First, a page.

device 106 pulses the signal low. The DI recognizes the
rising edge of DIBRK as a break acknowledge. After break
acknowledge, the DI drives DIBRK low again, in
preparation for the next break cycle. The DI controller will
delay sending the break signal until the whole command
packet has been transferred.
DICOVER I LVCMOS DI Cover: DICOVER is an input signal. This signal is
connected to the Disk cover switch. This signal high
indicates the cover is open, this signal low indicates the
cover is closed.
DIRSTb O LVCMOS DI Reset: DIRSTb is an output signal. When DIRSTb is
asserted the mass storage access device 106 will be reset.
This signal is not controlled by the DI. This signal is
controlled by the main processor General Reset Register in
the PI.

FIG. 7C shows example registers within disk interface 1200 that are accessible by main processor 110. The FIG. 7C registers are each 32-bits wide and fall on 32-bit address boundaries. Main processor 110 can access these registers through 32-bit or 16-bit reads and writes. In the example embodiment, the base address of these disk interface registers is 0x0C006000.

The following sets forth definitions of example disk interface registers shown in FIG. 7C:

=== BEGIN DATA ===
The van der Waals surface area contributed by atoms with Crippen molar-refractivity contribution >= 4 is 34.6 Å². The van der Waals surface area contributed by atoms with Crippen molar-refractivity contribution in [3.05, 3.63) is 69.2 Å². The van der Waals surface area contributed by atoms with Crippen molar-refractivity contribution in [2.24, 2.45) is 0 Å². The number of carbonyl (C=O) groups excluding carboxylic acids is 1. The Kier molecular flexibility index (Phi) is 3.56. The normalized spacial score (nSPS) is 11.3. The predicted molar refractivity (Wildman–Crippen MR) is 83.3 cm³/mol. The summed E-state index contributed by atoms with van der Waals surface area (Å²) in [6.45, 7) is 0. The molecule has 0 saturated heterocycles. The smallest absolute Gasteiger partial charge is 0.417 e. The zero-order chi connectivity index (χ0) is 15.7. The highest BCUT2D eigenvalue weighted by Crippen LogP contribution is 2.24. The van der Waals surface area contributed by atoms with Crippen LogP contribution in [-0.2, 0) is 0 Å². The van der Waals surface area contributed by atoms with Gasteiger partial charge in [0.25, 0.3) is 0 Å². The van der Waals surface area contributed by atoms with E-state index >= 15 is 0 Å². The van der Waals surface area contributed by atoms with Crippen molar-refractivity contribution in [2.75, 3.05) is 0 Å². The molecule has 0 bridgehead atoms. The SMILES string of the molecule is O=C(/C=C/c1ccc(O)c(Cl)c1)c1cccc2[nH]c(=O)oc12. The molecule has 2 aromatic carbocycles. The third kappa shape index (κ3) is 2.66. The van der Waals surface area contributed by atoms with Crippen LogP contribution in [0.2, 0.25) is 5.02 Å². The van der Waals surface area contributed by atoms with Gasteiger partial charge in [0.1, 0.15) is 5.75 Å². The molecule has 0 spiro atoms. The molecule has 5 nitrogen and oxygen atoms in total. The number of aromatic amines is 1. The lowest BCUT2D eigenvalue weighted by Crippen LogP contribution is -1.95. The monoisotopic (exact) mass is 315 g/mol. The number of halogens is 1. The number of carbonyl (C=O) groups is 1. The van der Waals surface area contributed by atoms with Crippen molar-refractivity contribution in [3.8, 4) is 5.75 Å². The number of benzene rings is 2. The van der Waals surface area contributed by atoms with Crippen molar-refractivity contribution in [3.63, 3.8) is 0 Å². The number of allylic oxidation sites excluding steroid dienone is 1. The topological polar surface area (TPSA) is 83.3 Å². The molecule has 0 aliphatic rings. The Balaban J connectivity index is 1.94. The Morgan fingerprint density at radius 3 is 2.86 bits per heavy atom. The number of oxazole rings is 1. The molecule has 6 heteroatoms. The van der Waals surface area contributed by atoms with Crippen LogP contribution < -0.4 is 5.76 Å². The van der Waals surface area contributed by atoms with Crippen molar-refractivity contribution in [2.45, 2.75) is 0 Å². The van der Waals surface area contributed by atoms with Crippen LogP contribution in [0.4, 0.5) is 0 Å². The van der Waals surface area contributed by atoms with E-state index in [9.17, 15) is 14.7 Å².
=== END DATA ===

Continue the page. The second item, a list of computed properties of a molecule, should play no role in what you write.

DISR: DI Status Register

Mnemonic: DISR

Offset: 0x00

Size 32 bits

DISR
Bits Mnemonic Type Reset Description
31:7 R 0×0 Reserved
6 BRKINT RWC 0×0 Break Complete Interrupt Status and clear. On read this
bit indicates the current status of the break complete
interrupt. This interrupt is asserted when a Break cycle
has completed (break acknowledge received from mass
storage access device 106). When a ‘1’ is written to this
register, the interrupt is cleared.
Write:
0 = No effect
1 = Clear Break Complete Interrupt
Read:
0 = Break Complete Interrupt has not been requested
1 = Break Complete Interrupt has been requested
5 BRKINTMSK RW 0×0 Break Complete Interrupt Mask: Interrupt masking
prevents the interrupt from being sent to the main
processor, but does not affect the assertion of
DISR[BRKINT]
0 = Interrupt masked
1 = Interrupt enabled
4 TCINT RWC 0×0 Transfer Complete Interrupt Status and clear. On read
this bit indicates the current status of the transfer
complete interrupt. The Transfer Complete interrupt is
asserted under the following conditions: a DMA mode
transfer has completed (DMA finished) or an Immediate
mode transfer has completed (transfer to/from
DIIMMBUF has completed). When a ‘1’ is written to this
register, the interrupt is cleared. The assertion of TCIT is
delayed until the DIDSTRBb (low) in order to guarantee
the error interrupt occurs before transfer complete
interrupt. If DIERRb is asserted during the current
transaction, the transaction will be halted and TCINT will
not be asserted.
Write:
0 = No effect
1 = Clear Transfer Complete Interrupt
Read:
0 = Transfer Complete Interrupt has not been request
1 = Transfer Complete Interrupt has been request
3 TCINTMSK RW 0×0 Transfer Complete Interrupt Mask: Interrupt masking
prevents the interrupt from being sent to the main